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Te Rōpū Kaitohutohu Take Hunga Hauā

Disability Advisory Panel

Our six demographic advisory panels began their term in May 2023 helping us engage with Aucklanders from diverse communities.

The role of the Disability Advisory Panel

Panel members provide valuable feedback and advice from their lived experience.

Panel members will:

  • identify the issues that are important to people with disabilities
  • provide advice on our regional strategies, policies and plans
  • help us to effectively engage with people with disabilities.

This helps us build understanding and awareness of issues that are important to Auckland's diverse communities and helps us improve our engagement approach.

Read about the term of the new panel.

​Members of the panel

Members of the Disability Advisory Panel. 

Standing from left to right: Sam Smith (resigned), Gerard Martin, Chris Orr, Ryan Meechan, Toa Te Wheoro. Seated from left to right: Martine Abel-Williamson, Bonnie Robinson, Áine Kelly-Costello, Barry de Geest, Amy Hogan.

Áine Kelly-Costello

Áine Kelly-Costello (they/them) is a Pākehā, multiply disabled storyteller, researcher and advocate.

They've written or podcasted on a range of kaupapa from a transnational disability perspective, including climate justice, migration, independent living, accessibility and disability pride.

They work from the basis that the personal is political and they are committed to bolstering disabled people's access to and participation in politics at a local and national level.

They are a PhD candidate at the University of Otago where they are exploring what meaningful deinstitutionalisation for disabled people looks like in Aotearoa.

Amy Hogan

Amy has a lived experience of disability and has been navigating the health system on behalf of herself and the others while working as a researcher for the Cerebral Palsy Society of New Zealand.

She has worked as a disability advocate and campaigner in a professional role since 2010.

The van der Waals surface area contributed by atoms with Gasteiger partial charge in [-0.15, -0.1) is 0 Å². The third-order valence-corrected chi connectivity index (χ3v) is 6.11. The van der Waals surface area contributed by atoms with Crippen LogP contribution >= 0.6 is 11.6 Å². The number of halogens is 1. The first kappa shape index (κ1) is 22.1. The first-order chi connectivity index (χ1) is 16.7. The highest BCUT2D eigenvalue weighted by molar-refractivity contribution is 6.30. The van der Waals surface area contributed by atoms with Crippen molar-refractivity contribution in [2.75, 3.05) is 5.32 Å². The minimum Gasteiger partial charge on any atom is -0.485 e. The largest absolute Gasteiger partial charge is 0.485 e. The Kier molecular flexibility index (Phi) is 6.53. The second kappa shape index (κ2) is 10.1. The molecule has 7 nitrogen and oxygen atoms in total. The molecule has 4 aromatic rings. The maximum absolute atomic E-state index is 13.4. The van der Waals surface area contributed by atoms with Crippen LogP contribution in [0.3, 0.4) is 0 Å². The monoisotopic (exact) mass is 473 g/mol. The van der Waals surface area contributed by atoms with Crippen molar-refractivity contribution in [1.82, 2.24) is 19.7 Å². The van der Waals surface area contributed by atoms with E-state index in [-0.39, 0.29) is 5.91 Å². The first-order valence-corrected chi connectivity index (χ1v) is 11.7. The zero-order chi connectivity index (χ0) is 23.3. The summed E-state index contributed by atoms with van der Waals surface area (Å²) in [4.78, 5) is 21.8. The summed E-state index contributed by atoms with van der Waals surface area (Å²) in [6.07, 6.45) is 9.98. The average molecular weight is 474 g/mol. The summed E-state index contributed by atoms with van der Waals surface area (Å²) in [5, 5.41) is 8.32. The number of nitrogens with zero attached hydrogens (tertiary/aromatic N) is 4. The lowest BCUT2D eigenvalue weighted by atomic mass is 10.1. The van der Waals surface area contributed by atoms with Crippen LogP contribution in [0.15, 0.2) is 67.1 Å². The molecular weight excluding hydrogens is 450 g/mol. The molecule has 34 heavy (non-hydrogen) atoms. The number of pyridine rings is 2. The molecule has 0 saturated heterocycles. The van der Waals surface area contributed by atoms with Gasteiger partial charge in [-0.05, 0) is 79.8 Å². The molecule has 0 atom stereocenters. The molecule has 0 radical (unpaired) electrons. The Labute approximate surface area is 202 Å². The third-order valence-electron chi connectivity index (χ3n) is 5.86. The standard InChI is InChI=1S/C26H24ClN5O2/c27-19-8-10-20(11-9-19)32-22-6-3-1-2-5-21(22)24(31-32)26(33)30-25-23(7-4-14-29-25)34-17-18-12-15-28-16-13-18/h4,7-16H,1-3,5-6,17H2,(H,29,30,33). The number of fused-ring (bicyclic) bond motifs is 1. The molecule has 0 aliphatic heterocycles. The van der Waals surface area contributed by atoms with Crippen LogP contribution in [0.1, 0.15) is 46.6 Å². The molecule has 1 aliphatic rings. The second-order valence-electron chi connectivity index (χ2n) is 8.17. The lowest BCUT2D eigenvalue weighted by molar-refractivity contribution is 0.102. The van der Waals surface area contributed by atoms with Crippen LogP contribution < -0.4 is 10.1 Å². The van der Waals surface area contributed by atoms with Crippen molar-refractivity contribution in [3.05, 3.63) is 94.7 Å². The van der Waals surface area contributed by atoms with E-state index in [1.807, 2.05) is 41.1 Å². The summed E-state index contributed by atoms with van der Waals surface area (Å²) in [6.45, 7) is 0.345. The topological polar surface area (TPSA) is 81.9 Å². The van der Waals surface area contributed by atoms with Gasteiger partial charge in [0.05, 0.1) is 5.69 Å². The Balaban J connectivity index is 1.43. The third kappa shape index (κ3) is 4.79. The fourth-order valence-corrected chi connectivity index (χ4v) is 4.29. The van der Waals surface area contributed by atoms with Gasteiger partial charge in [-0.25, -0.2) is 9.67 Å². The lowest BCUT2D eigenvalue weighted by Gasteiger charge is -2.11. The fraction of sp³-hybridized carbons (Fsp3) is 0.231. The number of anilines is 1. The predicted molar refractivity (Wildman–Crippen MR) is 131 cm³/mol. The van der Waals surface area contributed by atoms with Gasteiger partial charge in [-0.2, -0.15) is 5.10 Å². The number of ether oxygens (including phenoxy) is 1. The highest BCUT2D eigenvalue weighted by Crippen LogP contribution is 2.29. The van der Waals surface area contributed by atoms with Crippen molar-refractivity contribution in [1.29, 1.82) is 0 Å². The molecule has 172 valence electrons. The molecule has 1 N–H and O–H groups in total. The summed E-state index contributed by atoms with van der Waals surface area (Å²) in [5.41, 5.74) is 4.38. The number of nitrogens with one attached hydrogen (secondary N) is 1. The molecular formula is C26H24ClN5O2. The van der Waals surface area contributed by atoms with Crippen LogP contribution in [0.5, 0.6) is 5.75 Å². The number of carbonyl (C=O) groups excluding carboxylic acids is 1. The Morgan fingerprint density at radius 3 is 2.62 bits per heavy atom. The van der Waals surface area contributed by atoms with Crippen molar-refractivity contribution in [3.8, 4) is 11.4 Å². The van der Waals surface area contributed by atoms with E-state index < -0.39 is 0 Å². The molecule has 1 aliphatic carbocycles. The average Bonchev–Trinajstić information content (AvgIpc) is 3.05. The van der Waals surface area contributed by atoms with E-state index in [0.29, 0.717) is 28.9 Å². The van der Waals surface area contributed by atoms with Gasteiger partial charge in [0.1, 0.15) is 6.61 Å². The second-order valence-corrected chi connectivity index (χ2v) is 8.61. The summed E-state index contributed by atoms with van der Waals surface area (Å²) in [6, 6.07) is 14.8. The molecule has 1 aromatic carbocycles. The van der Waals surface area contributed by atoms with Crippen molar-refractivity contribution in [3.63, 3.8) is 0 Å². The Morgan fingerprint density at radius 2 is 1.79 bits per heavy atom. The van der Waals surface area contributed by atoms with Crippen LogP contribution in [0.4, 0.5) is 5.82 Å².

While she is undertaking a masters in science (School of Psychology), her interest in knowledge translation, equity, and system change throughout Aotearoa New Zealand has led to contributed to the wider disability community.

Barry De Geest

With over 40 years championing disability rights and inclusion, Barry de Geest is a recognised authority in the disability sector.

He has worked in various government departments and not for profit organisations before becoming the Director and CE of Renaissance Group, one of the largest supported living providers in New Zealand.

Barry is Chairman of Taikura Trust operational board, and a member of Workbridge board.

As a thalidomide survivor he has not allowed his disability to stop him from making changes for all society.

Gerard Martin

Gerard Martin is currently Relationship Manager, External Providers with Immigration New Zealand, for the Ministry of Business, Innovation and Employment.

He manages a portfolio of external providers supporting refugees and migrants to settle in New Zealand.

Gerard is an accredited economic development practitioner, a former board member of the Institute of Public Administration of New Zealand (IPANZ) and has served on the Committee of the Auckland/Northland Amputee Society.

His areas of interest for the Disability Advisory Panel include addressing discrimination and unconscious bias affecting those with disabilities and advocating for the Universal Design approach to infrastructure and building design.

He uses an above-knee prosthetic leg after losing his left leg to a bone tumour in his early 20s.

Martine Abel-Williamson

In 2022 Martine Abel-Williamson was the recipient of the Inner Wheel Club of Howick of the Dawn Johnston Koru Award.

This award was established in 2018 to recognise and pay tribute to a resident of Pakuranga, Howick or Botany who has displayed perseverance.

Martine was also awarded the Queen’s Service medal (QSM) in 2018 for service to disabled persons. In the same year she was the Supreme Award winner at the Attitude Awards.

In 2016 she was presented with the Beamish Memorial Medal from Blind Citizens NZ for outstanding service.

She’s the president of the World Blind Union (WBU) and she also serves on the boards of the International Disability Alliance (IDA), Disability Connect, Blind Citizens NZ and the Royal NZ Foundation of the Blind.

Her current work role is as Senior Human Rights Advisor at Te Kahui Tika Tangata/NZ Human Rights Commission. She previously served on Auckland Council’s Disability Advisory Panel.

Bonnie Robinson

Bonnie Robinson, MNZM, brings personal lived and professional experience of disability issues to the work of the Disability Reference panel.

Bonnie’s career has been within the not-for-profit social and health services sector, in a range of service delivery, management, leadership and governance roles.

She has worked at GM and CEO level for the past 20 years and is currently CEO at Presbyterian Support Northern.

At governance level Bonnie has been on the board of MS Auckland, Iosis, Workbridge and is currently the President of the NZ Council of Christian Social Services.